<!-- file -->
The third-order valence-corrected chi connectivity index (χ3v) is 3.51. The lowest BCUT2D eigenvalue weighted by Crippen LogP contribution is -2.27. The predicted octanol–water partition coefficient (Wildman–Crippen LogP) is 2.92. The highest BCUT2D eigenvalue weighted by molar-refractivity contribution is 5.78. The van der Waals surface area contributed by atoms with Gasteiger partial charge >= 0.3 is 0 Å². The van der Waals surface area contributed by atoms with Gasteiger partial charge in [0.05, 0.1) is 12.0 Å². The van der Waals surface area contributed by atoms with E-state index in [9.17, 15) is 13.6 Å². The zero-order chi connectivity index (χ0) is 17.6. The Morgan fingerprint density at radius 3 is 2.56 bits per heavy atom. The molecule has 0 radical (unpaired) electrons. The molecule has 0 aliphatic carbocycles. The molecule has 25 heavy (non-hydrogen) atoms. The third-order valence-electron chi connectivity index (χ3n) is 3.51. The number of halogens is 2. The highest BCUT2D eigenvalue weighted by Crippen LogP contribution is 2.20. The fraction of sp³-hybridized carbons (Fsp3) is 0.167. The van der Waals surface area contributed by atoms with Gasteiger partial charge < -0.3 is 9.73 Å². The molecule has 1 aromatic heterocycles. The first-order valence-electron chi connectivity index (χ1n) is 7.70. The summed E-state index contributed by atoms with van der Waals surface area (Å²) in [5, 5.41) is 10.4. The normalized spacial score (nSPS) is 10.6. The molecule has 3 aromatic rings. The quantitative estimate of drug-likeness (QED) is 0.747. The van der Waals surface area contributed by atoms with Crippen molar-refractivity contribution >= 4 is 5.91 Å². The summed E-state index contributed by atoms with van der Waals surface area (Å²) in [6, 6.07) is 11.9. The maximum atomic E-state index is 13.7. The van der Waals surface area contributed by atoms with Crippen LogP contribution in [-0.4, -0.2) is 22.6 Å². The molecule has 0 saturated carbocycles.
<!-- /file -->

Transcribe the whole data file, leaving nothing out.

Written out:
The third-order valence-corrected chi connectivity index (χ3v) is 3.51. The lowest BCUT2D eigenvalue weighted by Crippen LogP contribution is -2.27. The predicted octanol–water partition coefficient (Wildman–Crippen LogP) is 2.92. The highest BCUT2D eigenvalue weighted by molar-refractivity contribution is 5.78. The van der Waals surface area contributed by atoms with Gasteiger partial charge >= 0.3 is 0 Å². The van der Waals surface area contributed by atoms with Gasteiger partial charge in [0.05, 0.1) is 12.0 Å². The van der Waals surface area contributed by atoms with E-state index in [9.17, 15) is 13.6 Å². The zero-order chi connectivity index (χ0) is 17.6. The Morgan fingerprint density at radius 3 is 2.56 bits per heavy atom. The molecule has 0 radical (unpaired) electrons. The molecule has 0 aliphatic carbocycles. The molecule has 25 heavy (non-hydrogen) atoms. The third-order valence-electron chi connectivity index (χ3n) is 3.51. The number of halogens is 2. The highest BCUT2D eigenvalue weighted by Crippen LogP contribution is 2.20. The fraction of sp³-hybridized carbons (Fsp3) is 0.167. The van der Waals surface area contributed by atoms with Gasteiger partial charge < -0.3 is 9.73 Å². The molecule has 1 aromatic heterocycles. The first-order valence-electron chi connectivity index (χ1n) is 7.70. The summed E-state index contributed by atoms with van der Waals surface area (Å²) in [5, 5.41) is 10.4. The normalized spacial score (nSPS) is 10.6. The molecule has 3 aromatic rings. The quantitative estimate of drug-likeness (QED) is 0.747. The van der Waals surface area contributed by atoms with Crippen molar-refractivity contribution >= 4 is 5.91 Å². The summed E-state index contributed by atoms with van der Waals surface area (Å²) in [6, 6.07) is 11.9. The maximum atomic E-state index is 13.7. The van der Waals surface area contributed by atoms with Crippen LogP contribution in [-0.4, -0.2) is 22.6 Å². The molecule has 0 saturated carbocycles.